In a city plagued by segregation and suspicion, Eastern Market is a shining example of all that Detroit is capable of achieving. Every Saturday thousands of visitors travel to the public market that has been in operation since 1891. In the past few years, the formerly flagging area has been transformed into a vibrant and popular meeting place. The streets are full of diverse groups of people from across the region (and in recent years the country) coming to check out an array of locally sourced produce, meats, baked goods and other delicacies. Local shops that have been around for generations and businesses that have opened in recent years are bursting with customers (don’t let the lines scare you -they move fast). The feel (crowded streets), sound (street performers of all kinds) and smell (a blend of food trucks, restaurants and vendors) at Eastern Market gives visitors an exciting big city feel.
I love going to Eastern Market and it’s my favorite place to take people who seldom go to Detroit. The friendly, safe and fun environment instantly dilutes preconceived notions about what the city is and forces people to recognize Detroit’s potential. I feel that it is impossible to do a Detroit blog without highlighting Eastern Market, for that reason I intend to talk to as many people associated with the market as I can and bring their stories to Carried Away.
First up: James Jessup of Pie Guys Bakery!
James and his wife operate Pie Guys Bakery from their farm in South Haven, Michigan on the west side of the state. A self taught baker, James was inspired to get into the pie business because he felt there was an unmet demand for quality baked goods. Pie Guys offers a variety of fruit pies and sources its ingredients from local farmers. Most of the fruit is grown within 5 miles of the Jessup’s farm either by themselves or their neighbors. The one exception is the pineapple for the pineapple and mango pie.
Pie Guys Bakery has been an Eastern Market staple for 4 years but James’ history with the venue goes back 10 as he worked for a neighbor who sold apples at the market. He’s seen a lot of changes take place in that time. When James started going to the market it was where local Detroiters went for produce because there were few alternatives. Today, it’s a tourist destination. James told me that he’s witnessed an increasing number of visitors who travel from Ohio and Indiana to Detroit for the weekend simply to experience a Saturday at Eastern Market.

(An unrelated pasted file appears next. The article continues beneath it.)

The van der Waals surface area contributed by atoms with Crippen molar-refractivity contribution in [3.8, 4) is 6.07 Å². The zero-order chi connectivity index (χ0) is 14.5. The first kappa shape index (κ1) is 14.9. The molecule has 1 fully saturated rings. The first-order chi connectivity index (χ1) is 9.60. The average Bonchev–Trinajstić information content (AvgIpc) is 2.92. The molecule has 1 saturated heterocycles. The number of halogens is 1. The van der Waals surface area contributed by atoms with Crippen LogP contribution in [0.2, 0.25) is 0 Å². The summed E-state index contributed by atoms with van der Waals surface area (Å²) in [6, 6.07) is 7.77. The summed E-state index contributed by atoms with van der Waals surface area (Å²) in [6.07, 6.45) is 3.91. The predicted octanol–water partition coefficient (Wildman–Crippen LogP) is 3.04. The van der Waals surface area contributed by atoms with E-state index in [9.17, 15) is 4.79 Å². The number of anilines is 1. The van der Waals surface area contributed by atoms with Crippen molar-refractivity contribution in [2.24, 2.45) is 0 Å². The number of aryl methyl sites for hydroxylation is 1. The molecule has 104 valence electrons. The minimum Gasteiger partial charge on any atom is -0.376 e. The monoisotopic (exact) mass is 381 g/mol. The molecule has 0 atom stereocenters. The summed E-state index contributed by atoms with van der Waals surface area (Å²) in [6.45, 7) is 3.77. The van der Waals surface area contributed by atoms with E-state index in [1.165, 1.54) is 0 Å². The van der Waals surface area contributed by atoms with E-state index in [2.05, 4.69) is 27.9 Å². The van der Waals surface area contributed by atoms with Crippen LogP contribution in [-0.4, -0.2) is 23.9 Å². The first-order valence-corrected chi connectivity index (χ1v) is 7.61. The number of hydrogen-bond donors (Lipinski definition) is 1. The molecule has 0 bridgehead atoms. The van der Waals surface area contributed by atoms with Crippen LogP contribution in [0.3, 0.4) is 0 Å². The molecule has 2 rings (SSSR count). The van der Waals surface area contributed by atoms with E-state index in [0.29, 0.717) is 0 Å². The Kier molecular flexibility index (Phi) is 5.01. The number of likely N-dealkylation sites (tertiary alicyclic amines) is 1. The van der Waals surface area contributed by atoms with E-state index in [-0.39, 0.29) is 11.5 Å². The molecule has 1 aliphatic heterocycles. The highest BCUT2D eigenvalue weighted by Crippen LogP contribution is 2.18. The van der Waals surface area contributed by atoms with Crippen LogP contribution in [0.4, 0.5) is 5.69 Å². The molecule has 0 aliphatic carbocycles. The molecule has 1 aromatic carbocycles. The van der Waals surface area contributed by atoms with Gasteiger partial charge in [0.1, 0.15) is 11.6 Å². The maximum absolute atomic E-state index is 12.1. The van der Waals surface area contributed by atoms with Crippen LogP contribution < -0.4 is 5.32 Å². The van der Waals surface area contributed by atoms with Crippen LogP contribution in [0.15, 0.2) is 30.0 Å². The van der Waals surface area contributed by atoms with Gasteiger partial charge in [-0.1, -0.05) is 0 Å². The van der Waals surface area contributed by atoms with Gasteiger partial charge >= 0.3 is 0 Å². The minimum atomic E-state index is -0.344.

James is encouraged by the market’s progress but expresses concern about the future of farming. The increased costs associated with farming and the burden mass production places on small farmers is putting a lot of people out of business. James notes that when he went into baking it was considered a lost art. Now people are starting to demand higher quality in their baked goods and a change in supply is noticeable. It would be nice to see a similar resurgence in the farming business.
Interview aside, I stopped by the Pie Guys’ stand for dessert for Sunday dinner with Mr. B. In order to get the house’s best I requested James’ personal favorite. I was delighted to hear it was the rhubarb custard because it was the one I most wanted to try. I’d never had rhubarb and wanted to experiment with something new. It was delicious! I generally find fruit pies to be too sweet/syrupy and their crust drowning in butter. The rhubarb pie avoided all of these pitfalls and I would deem it a guilt-free pleasure! We’ll definitely be back and next time I think we’ll try the strawberry rhubarb pie.